No frog in my throat, 'min P'tit'

Frog Music by Emma Donoghue I haven’t read Donoghue’s famous, or even infamous novel Room. I own a copy, but its dark subject matter requires a certain frame of mind to read and we haven’t coincided yet. I was very keen to read her latest novel Frog Music though, as it’s set in San Francisco Read More

A little Saki goes a long way …

Reginald by Saki Nearly two years ago now, we chose to read some Saki short stories as summer Book Group reading. In the event, everyone managed to pick different editions with anthologised different Saki stories, and due to holidays etc our discussions were rather truncated. Tidying up the books around my bedside table this morning, Read More

A nasty piece of work is Oliver…

Apologies for not getting any posts up for a few days – it’s been a bit hectic – what with a first aid training course, back to school and all that entails, plus of course a wonderful quick trip down to London on Wednesday to have tea at the Wolseley Restaurant on Piccadilly with my Read More

School's out, summer's in, time for Panic…

Panic by Lauren Oliver Scene – a small town in middle America, school’s out for summer. For those who’ve graduated high school, finding a full-time job will be a priority unless you’re one of the lucky few who are off to college. The town of Carp is small and poor – no-one has any money.  But there Read More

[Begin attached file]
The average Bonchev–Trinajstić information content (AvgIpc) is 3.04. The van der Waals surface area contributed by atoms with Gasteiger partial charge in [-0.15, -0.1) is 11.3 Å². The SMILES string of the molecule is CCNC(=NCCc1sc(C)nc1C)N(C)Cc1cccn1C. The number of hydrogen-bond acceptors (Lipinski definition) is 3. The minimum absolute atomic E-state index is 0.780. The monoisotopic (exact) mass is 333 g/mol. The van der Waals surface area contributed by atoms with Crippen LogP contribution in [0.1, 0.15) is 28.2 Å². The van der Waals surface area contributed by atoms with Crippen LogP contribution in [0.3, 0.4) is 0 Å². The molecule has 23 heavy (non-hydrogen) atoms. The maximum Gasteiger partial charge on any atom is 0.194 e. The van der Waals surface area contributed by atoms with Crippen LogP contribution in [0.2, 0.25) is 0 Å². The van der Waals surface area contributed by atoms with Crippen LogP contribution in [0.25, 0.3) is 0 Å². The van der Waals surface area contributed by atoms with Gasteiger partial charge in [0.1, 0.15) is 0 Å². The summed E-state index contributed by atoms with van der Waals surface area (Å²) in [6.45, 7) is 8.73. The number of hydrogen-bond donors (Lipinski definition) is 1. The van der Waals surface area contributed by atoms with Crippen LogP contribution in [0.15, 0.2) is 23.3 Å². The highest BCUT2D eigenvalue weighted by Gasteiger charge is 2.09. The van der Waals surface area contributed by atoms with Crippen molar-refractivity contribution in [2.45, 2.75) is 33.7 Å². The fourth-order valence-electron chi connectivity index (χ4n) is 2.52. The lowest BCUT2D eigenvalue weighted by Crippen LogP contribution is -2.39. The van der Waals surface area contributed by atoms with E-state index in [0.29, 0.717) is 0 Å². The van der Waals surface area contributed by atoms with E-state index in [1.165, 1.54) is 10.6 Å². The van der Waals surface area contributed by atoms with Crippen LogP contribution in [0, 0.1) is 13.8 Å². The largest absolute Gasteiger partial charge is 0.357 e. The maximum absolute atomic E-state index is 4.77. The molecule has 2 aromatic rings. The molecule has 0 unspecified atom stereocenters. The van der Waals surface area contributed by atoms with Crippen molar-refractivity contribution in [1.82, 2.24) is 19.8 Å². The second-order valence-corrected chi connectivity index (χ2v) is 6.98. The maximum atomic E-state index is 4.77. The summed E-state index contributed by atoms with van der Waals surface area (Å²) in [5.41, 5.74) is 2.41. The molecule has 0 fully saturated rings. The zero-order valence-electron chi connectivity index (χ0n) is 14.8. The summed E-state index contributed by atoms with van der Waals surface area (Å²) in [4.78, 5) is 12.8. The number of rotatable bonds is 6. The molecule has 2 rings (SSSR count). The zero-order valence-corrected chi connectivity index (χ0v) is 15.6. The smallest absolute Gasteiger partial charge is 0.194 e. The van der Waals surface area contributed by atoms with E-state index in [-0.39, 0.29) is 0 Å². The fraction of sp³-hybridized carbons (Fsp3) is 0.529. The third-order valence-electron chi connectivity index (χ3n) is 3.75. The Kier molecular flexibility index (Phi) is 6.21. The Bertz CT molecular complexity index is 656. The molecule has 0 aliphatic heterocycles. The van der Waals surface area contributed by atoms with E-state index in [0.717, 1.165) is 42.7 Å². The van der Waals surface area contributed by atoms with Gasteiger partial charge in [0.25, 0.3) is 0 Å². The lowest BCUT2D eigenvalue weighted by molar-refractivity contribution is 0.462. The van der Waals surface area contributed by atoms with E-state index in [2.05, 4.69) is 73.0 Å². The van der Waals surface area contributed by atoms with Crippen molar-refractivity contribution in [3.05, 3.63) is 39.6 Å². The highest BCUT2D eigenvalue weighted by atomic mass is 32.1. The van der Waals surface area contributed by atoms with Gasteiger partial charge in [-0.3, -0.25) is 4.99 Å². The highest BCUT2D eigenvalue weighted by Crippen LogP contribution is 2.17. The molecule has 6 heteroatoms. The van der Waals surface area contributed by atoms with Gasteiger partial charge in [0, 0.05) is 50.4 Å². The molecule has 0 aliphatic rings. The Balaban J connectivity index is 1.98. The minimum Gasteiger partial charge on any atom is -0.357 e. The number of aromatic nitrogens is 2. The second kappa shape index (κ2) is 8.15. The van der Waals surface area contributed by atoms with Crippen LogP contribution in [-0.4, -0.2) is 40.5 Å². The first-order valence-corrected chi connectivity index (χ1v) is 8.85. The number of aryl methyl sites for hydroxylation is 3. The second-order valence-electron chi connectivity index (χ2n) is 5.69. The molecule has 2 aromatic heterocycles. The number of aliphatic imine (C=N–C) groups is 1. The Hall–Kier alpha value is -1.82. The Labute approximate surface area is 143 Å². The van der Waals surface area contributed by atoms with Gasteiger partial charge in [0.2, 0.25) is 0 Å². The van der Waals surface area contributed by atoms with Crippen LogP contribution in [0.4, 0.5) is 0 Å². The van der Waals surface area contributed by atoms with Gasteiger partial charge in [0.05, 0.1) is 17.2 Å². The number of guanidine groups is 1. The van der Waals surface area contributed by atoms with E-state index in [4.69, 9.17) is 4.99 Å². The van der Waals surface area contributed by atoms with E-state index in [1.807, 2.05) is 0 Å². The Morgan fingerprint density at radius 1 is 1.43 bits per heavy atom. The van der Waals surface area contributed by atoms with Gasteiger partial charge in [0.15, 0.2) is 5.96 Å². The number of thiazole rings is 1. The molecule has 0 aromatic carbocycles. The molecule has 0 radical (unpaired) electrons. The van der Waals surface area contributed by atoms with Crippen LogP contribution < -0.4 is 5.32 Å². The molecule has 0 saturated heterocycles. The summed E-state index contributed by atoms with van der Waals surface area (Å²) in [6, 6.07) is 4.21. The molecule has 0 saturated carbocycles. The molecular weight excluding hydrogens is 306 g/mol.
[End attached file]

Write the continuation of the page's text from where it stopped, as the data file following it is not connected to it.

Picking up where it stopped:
Getting back to Banks…

The Quarry by Iain Banks   I was saddened at Iain Banks’s untimely death last year, and although I added his last novel The Quarry to my collection, I couldn’t read it straight away. Nine months later, it was an opportune time to read it – coinciding nicely with the paperback issue and the launch Read More

The Divine Rev. Adam Smallbone …

The Rev. Diaries by The Reverend Adam Smallbone, (by Jon Canter) Now into its third short series on BBC2, the sitcom Rev continues to delight. It is simply hilarious, and absolutely hits the spot every time without being sacrilegious or blasphemous.  What is so lovely about it is that doesn’t make fun of faith per se; its targets Read More

Discovering Barbara Comyns…

The Vet’s Daughter by Barbara Comyns This is the first novel by Comyns that I’ve read. I chose The Vet’s Daughter as one of two ideal starting points recommended by Simon, (the other was Who Was Changed and Who Was Dead).  I can say that it won’t be the last novel by her that I’ll read Read More

How do you define an expert scientist?

Are We All Scientific Experts Now? by Harry Collins Harry Collins is a professor at Cardiff University, where he lectures on the sociology of scientific knowledge (SSK), and his areas of research include: the Nature of Scientific Knowledge and knowledge in general; public Understanding of Science; and the Nature of Skills and Expertise, amongst other topics. Read More

Back to Pre-WWII Berlin…

The Winter Garden by Jane Thynne Last year, I was thrilled to read Jane Thynne’s novel Black Roses, actress/spy Clara Vine’s first outing in 1930s Berlin, in which she became accepted in the high social circles of the First Reich’s wives. This was the story of how Clara came to Berlin to act in the Read More